Legacy And Language: Politico vs. Tim Noah

Timothy Noah had a typically sharp article this morning in Politico about the Obama administration implementing new rules that help promote a progressive policy, the most important being the new overtime wage rule, which guarantees the dangerous and un-American notion that people should be paid for the work they do.

The reason there is a rush of rules is due, as Noah explains, to a regulation passed in 1996 by Newt’s Congress. Per Noah:

Blame the Congressional Review Act. Enacted by a newly Republican Congress in 1996 as part of Newt Gingrich’s Contract With America, the CRA law gave Congress 60 legislative days after a regulation was issued to block it by using an expedited procedure.

Aimed at taming the regulatory leviathan, the law proved almost entirely ineffective because presidents could — and did — routinely veto resolutions of disapproval against their own agencies’ rules. But under one circumstance, the CRA could be deadly. Late in a president’s final year, 60 legislative days (which extend much longer than calendar days) could carry over into another administration. A new president of the opposite party would be tempted to squelch a predecessor’s pet project.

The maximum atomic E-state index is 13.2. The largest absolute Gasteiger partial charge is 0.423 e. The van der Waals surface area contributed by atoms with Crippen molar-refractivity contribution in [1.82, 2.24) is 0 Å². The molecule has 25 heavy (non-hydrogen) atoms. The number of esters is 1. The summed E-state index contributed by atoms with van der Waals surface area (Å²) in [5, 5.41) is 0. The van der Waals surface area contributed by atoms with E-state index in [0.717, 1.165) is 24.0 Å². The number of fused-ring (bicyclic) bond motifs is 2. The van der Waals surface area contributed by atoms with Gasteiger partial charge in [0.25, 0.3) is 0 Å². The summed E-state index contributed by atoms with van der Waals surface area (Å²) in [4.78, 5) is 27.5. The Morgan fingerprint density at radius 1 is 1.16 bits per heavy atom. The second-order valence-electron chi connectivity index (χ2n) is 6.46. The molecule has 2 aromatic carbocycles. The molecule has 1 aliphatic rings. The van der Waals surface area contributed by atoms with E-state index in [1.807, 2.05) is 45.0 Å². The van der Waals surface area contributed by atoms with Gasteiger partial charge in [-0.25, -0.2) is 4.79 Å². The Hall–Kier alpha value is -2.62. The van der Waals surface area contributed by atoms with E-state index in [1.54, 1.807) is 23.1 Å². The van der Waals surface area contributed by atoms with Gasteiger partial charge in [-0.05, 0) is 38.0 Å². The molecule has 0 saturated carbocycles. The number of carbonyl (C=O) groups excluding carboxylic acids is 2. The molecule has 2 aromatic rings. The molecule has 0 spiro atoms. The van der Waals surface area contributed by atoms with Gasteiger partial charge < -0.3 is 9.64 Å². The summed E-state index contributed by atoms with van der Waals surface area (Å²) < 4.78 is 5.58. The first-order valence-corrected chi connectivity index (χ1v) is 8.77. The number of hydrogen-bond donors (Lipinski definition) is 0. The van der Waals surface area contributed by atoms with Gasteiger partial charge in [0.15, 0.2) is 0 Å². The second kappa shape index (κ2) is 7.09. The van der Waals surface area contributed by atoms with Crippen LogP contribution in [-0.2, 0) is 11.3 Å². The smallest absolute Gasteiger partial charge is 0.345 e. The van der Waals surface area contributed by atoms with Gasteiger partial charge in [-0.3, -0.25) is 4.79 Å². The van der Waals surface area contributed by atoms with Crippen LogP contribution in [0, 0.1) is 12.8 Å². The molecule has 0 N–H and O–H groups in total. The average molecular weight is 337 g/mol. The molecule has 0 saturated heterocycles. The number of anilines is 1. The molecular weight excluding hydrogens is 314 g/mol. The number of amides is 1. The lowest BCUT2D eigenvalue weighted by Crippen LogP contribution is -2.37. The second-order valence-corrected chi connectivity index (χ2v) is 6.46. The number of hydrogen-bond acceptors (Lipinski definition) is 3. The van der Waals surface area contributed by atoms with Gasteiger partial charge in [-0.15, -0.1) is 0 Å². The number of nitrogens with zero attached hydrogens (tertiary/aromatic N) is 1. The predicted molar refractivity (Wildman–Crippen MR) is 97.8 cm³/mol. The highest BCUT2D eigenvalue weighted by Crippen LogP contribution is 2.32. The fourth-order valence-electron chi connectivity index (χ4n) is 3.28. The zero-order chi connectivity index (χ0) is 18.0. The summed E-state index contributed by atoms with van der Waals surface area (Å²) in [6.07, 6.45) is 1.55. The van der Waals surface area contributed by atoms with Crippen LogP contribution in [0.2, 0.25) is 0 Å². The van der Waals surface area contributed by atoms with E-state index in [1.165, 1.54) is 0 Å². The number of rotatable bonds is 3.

Now, since then, there have only been two changes of administration: Clinton to Bush and Bush to Obama, so this is still new. Geroge W. Bush knew to protect himself. He was the first President to use the law, overturning a late-term Clinton regulation that instituted ergonomic standards to protect workers against the crippling problems of repetitive stress. It’s important to remember that Bush wasn’t a hapless doof thrust into global chaos; he was an evil boneheaded dork who ran a cruel administration from the jump.

Regardless, he understood the rules, and so did the same thing that President Obama is doing now. As Noah said, Obama is actually behind the Bush pace for pushing rules. Obviously, that means he’s a tyrant, because nothing that happened before Obama was elected counts, but that’s not really the point. I’m interested in Politico here.

I don’t know if Noah writes his own headlines. But the headline here is at clickbaity and incendiary odds with the rest of the piece: “Obama Rushes Out Rules To Guarantee Legacy.” To be fair, Noah’s first sentence includes the weighted and misleading phrase “shoveling out regulations nearly one-third faster in its final year than during the previous three”, mentions the cost to business, and has a GOP congressman talk of a “regulatory onslaught” before any explanation, but the rest is sober and measured and comprehensive.

So a lot of this is on Politic, though some on Noah. If you read the headline, and skimmed the beginning, you’d think this was some kind of dastardly new scheme. “Rushing out rules” and “shoveling” at a clip nearly 1/3rd faster (which isn’t that much faster if you think about it- I don’t know how much heavy lifting “nearly” does there). It’s dramatic, and makes the continuation of the job he was elected to do seem nefarious.